Fair market value is defined for Federal estate and gift tax purposes as the price that a willing buyer would pay a willing seller, both having reasonable knowledge of all the relevant facts and neither being under compulsion to buy or to sell. See United States v. Cartwright [73-1 USTC ╤ 12,926], 411 U.S. 546, 551 (1973) (citing sec. 20.2031-1(b), Estate Tax Regs.); see also Snyder v. Commissioner [Dec. 46,137], 93 T.C. 529, 539 (1989). The willing buyer and the willing seller are hypothetical persons, rather than specific individuals or entities, and the individual characteristics of these hypothetical persons are not necessarily the same as the individual characteristics of the actual seller or the actual buyer. See Estate of Curry v. United States [83-1 USTC ╤ 13,518], 706 F.2d 1424, 1428-1429, 1431 (7th Cir. 1983); Estate of Bright v. United States [81-2 USTC ╤ 13,436], 658 F.2d 999, 1005-1006 (5th Cir. 1981); Estate of Newhouse v. Commissioner [Dec. 46,411], 94 T.C. 193, 218 (1990); see also Estate of Watts v. Commissioner [87-2 USTC ╤ 13,726], 823 F.2d 483, 486 (11th Cir. 1987), affg. [Dec. 42,521(M)] T.C. Memo. 1985-595. The hypothetical willing buyer and willing seller are presumed to be dedicated to achieving the maximum economic advantage. See Estate of Curry v. United States, supra at 1428; Estate of Newhouse v. Commissioner, supra at 218. This advantage must be achieved in the context of market and economic conditions at the valuation date. See Estate of Newhouse v. Commissioner, supra at 218.
For Federal gift tax purposes, the fair market value of the subject property is determined as of the date of the gift. Ordinarily, no consideration will be given to any subsequent event that may have affected the value of the subject property on some later date if the event was unforeseeable at the time of the gift. See sec. 2512(a); sec. 20.2031-1(b), Estate Tax Regs.; see also First Natl. Bank v. United States [85-2 USTC ╤ 13,620], 763 F.2d 891, 893-894 (7th Cir. 1985); Estate of Newhouse v. Commissioner, supra at 218; Estate of Gilford v. Commissioner [Dec. 43,622], 88 T.C. 38, 52 (1987).
Both parties rely primarily on expert opinion evidence to support their contrary valuation positions. We evaluate the opinions of experts in light of the demonstrated qualifications of each expert and all other evidence in the record. See Anderson v. Commissioner [58-1 USTC ╤ 9117], 250 F.2d 242 (5th Cir. 1957), affg. in part and remanding in part on another ground [Dec. 21,874(M)] T.C. Memo. 1956-178; Parker v. Commissioner [Dec. 42,966], 86 T.C. 547, 561 (1986). We have broad discretion to evaluate the overall cogency of each expert's analysis. See Sammons v. Commissioner [88-1 USTC ╤ 9152], 838 F.2d 330, 334 (9th Cir. 1988), affg. in part and reversing in part [Dec. 43,212(M)] T.C. Memo. 1986-318. We are not bound by the formulas and opinions proffered by an expert witness and will accept or reject expert testimony in the exercise of sound judgment. See Helvering v. National Grocery Co., supra at 295; Anderson v. Commissioner, supra at 249. We may reach a determination of value based on our own examination of the evidence in the record. See Lukens v. Commissioner [91-2 USTC ╤ 50,517], 945 F.2d 92, 96 (5th Cir. 1991) (citing Silverman v. Commissioner [76-2 USTC ╤ 13,148], 538 F.2d 927, 933 (2d Cir. 1976), affg. [Dec. 32,831(M)] T.C. Memo. 1974-285). Where experts offer divergent estimates of fair market value, we decide what weight to give these estimates by examining the factors they used in arriving at their conclusions. See Casey v. Commissioner [Dec. 25,444], 38 T.C. 357, 381 (1962). We have broad discretion in selecting valuation methods. See Estate of O'Connell v. Commissioner [81-1 USTC ╤ 13,395], 640 F.2d 249, 251 (9th Cir. 1981), affg. on this issue and revg. in part [Dec. 35,173(M)] T.C. Memo. 1978-191. Moreover, while we may accept the opinion of an expert in its entirety, see Buffalo Tool & Die Manufacturing Co. v. Commissioner [Dec. 36,977], 74 T.C. 441, 452 (1980), we may be selective in the use of any part of such opinion, or reject the opinion in its entirety, see Parker v. Commissioner, supra at 561. Finally, because valuation necessarily results in an approximation, the figure at which this Court arrives need not be one as to which there is specific testimony if it is within the range of values that may properly be arrived at from consideration of all the evidence. See Silverman v. Commissioner, supra at 933; Alvary v. United States [62-1 USTC ╤ 9493], 302 F.2d 790, 795 (2d Cir. 1962).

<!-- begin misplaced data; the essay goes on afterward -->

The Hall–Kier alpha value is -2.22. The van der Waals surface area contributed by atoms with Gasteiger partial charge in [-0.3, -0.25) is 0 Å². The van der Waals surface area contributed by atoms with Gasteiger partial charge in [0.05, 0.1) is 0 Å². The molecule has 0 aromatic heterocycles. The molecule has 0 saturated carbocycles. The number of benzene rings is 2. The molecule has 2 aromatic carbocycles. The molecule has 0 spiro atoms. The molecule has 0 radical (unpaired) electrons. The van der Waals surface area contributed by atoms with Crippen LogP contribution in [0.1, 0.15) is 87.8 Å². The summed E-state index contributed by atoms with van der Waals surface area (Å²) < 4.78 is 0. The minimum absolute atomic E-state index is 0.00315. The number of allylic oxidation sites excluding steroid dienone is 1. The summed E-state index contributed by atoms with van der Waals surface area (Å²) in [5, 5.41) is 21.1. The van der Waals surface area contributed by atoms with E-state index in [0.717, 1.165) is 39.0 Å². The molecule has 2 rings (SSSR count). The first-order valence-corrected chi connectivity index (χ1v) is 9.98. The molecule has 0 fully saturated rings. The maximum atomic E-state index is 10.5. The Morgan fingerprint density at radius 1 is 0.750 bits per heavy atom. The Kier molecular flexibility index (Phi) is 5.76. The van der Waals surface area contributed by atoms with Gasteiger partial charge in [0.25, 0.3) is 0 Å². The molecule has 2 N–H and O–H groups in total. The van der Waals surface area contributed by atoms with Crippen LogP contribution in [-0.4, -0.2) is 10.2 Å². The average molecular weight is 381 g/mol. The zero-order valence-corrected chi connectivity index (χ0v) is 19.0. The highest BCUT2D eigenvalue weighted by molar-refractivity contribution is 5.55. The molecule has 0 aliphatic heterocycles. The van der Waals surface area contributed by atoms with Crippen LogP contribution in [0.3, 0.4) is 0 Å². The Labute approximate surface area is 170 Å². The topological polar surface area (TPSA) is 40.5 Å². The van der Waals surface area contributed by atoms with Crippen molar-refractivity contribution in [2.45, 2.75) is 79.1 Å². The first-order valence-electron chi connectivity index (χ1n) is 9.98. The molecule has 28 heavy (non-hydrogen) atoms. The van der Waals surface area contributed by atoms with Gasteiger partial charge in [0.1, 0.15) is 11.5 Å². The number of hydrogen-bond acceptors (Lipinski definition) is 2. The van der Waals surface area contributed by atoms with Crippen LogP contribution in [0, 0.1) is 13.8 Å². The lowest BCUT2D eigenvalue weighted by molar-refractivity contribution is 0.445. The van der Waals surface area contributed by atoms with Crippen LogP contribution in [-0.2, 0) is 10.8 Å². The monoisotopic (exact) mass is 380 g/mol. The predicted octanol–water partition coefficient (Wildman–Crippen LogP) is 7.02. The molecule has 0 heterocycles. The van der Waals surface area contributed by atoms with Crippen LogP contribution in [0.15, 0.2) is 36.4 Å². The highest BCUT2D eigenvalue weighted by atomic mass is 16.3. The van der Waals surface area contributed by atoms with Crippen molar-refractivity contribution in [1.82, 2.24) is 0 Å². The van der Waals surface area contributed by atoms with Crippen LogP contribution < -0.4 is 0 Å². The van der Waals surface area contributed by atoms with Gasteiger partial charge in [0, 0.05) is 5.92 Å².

Respondent employed the services of Business Valuation Services, Inc. (BVS), to value 567 shares of the common stock of PCAB as of May 1, 1987. David N. Fuller, a principal of BVS, gave testimony at the trial. Mr. Fuller has an M.B.A. degree in finance from Southern Methodist University, and is an accredited senior appraiser as designated by the American Socy. of Appraisers and a Chartered Financial Analyst.
The BVS report concluded that the fair market value of 567 shares of the common stock of PCAB on May 1, 1987, was $7,938,000. This conclusion is based on 100 percent of the common stock of PCAB having a value of $14 million. To arrive at this conclusion, BVS prepared several separate analyses. BVS prepared a discounted cash-flow, a guideline company, a market transaction, and an acquisition analysis. Each is discussed below.
Discounted Cash-Flow Analysis